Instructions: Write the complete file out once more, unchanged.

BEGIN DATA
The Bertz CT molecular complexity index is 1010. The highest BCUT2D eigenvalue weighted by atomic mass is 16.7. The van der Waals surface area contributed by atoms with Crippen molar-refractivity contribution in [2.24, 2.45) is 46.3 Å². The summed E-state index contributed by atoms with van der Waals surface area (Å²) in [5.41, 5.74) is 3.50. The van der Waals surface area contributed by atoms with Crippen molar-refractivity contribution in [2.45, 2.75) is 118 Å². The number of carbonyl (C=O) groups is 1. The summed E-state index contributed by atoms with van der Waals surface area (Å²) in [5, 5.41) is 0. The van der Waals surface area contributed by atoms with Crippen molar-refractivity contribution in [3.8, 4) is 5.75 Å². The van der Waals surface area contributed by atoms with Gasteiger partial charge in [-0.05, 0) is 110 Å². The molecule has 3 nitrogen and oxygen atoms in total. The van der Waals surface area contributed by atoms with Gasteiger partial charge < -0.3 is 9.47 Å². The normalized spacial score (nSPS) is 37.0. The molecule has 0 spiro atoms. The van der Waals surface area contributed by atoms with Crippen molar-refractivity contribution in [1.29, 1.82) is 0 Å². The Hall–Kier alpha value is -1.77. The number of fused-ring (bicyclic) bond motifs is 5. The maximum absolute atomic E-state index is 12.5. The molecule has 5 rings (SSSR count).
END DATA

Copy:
The Bertz CT molecular complexity index is 1010. The highest BCUT2D eigenvalue weighted by atomic mass is 16.7. The van der Waals surface area contributed by atoms with Crippen molar-refractivity contribution in [2.24, 2.45) is 46.3 Å². The summed E-state index contributed by atoms with van der Waals surface area (Å²) in [5.41, 5.74) is 3.50. The van der Waals surface area contributed by atoms with Crippen molar-refractivity contribution in [2.45, 2.75) is 118 Å². The number of carbonyl (C=O) groups is 1. The summed E-state index contributed by atoms with van der Waals surface area (Å²) in [5, 5.41) is 0. The van der Waals surface area contributed by atoms with Crippen molar-refractivity contribution in [3.8, 4) is 5.75 Å². The van der Waals surface area contributed by atoms with Gasteiger partial charge in [-0.05, 0) is 110 Å². The molecule has 3 nitrogen and oxygen atoms in total. The van der Waals surface area contributed by atoms with Gasteiger partial charge < -0.3 is 9.47 Å². The normalized spacial score (nSPS) is 37.0. The molecule has 0 spiro atoms. The van der Waals surface area contributed by atoms with Crippen molar-refractivity contribution in [1.29, 1.82) is 0 Å². The Hall–Kier alpha value is -1.77. The number of fused-ring (bicyclic) bond motifs is 5. The maximum absolute atomic E-state index is 12.5. The molecule has 5 rings (SSSR count).